MONTPELIER — The Senate advanced its version of the 2018 fiscal year state budget and a corresponding tax bill Wednesday on unanimous votes.
The Senate’s spending plan, passed on a 30 to 0 vote, includes a $1.56 billion General Fund, which is 1.7 percent higher than the current 2017 fiscal year budget. It is slightly lower than the House-passed version, however, which grew 1.8 percent over the current year. Overall, the Senate’s total state budget including all state and federal funds totals $5.83 billion — slight more than the House’s $5.815 billion in total spending.
The Senate version spends more than $13 million in ways that differ from the House proposal, which cleared the House on a 143 to 1 vote. One major change includes shifting the cost of retirement benefits for current teachers from the Education Fund to the General Fund. The move frees up $7.9 million in the General Fund, but will lead to a slight increase in the statewide property tax that is the major funding source for the Education Fund.
Senate Appropriations Committee Chairwoman Jane Kitchel, D-Caledonia, defended the move, saying about 30 percent of all General Fund spending goes to support Education Fund costs.
“It’s an anomaly in the sense that local schools are hiring teachers, they’re determining the salary of teachers, the number of teachers, and those decisions that are made are creating … general fund obligations,” she said. “I know that the emphasis is always on the Education Fund and people equate the Education Fund with property taxes, but I have to say that it’s more than that.”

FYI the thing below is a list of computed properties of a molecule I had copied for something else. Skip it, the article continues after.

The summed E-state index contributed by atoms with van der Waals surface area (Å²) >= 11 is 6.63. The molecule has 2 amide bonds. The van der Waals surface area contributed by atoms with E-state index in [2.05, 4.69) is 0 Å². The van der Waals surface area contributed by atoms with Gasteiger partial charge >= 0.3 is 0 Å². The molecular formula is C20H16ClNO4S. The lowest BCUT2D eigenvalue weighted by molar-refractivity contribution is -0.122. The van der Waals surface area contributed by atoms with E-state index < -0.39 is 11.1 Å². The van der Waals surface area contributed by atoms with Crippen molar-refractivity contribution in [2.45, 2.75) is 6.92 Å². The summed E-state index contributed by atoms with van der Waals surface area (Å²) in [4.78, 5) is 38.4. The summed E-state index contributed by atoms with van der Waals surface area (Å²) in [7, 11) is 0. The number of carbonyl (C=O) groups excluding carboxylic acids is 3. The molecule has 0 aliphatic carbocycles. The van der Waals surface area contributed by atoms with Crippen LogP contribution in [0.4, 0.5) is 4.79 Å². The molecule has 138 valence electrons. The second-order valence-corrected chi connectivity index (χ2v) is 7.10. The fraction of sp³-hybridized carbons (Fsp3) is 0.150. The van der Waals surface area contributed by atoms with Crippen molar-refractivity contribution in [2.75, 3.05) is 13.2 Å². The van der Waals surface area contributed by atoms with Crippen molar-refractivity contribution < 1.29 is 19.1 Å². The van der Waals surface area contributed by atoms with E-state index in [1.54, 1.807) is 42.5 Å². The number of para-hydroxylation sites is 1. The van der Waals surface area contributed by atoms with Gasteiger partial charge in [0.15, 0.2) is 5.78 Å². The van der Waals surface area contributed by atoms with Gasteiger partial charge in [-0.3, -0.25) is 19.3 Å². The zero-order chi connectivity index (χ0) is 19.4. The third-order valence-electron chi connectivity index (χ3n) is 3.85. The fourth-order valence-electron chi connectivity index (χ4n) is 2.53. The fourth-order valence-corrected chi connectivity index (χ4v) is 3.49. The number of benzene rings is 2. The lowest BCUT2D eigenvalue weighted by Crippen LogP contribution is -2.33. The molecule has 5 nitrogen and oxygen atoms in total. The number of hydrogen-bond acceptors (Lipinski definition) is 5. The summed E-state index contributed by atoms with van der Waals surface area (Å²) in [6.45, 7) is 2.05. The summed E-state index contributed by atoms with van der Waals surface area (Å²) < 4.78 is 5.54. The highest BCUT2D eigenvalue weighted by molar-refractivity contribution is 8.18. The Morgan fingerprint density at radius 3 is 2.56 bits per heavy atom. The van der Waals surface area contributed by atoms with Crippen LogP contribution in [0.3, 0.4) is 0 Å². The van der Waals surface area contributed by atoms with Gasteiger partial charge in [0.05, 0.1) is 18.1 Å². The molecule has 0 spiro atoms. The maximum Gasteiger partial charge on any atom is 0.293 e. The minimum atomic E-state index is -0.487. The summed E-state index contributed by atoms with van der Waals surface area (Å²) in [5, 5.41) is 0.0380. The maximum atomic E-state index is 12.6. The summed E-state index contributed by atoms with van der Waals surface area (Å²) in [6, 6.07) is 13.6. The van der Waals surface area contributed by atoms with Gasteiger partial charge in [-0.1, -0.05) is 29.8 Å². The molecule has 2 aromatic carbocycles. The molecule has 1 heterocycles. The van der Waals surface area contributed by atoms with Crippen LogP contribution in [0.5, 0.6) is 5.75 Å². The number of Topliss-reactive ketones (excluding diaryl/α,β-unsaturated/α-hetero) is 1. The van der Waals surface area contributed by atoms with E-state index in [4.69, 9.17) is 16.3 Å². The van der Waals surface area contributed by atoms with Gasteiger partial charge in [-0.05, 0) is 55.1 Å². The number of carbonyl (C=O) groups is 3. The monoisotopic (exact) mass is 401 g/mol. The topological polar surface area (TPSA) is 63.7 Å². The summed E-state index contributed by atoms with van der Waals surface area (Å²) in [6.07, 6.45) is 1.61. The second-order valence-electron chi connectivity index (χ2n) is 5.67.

The Senate Finance Committee has completed work on and passed an education finance bill that would raise property taxes to accommodate the $7.9 million shift the Senate Appropriations Committee included in the budget from the General Fund to the Education Fund.
That sets the Senate on a collision course with the House and Republican Gov. Phil Scott, who has said he will not sign legislation that increases property taxes. Scott has advocated requiring all teachers to negotiate their health care benefits with his administration, which he said could save up to $26 million that could be used to offset property tax increases.
While the House does not support Scott’s proposal, House Speaker Mitzi Johnson, D-South Hero, does not support the Senate’s transfer from the General Fund to the Education Fund, either.
“When you put costs into the Ed Fund you raise property taxes. The House didn’t,” she said. “The end of session is a lot of moving pieces. Everybody needs to come out with something. The House position all along has been don’t shift to the property tax.”
Kitchel said the new health care plans that will be offered to teachers in January will provide some savings to the Education Fund, and the collection and remittance of the state’s 6 percent sales tax by Amazon and potentially other online retailers will provide more revenue for the Education Fund to help offset the $7.9 million transfer.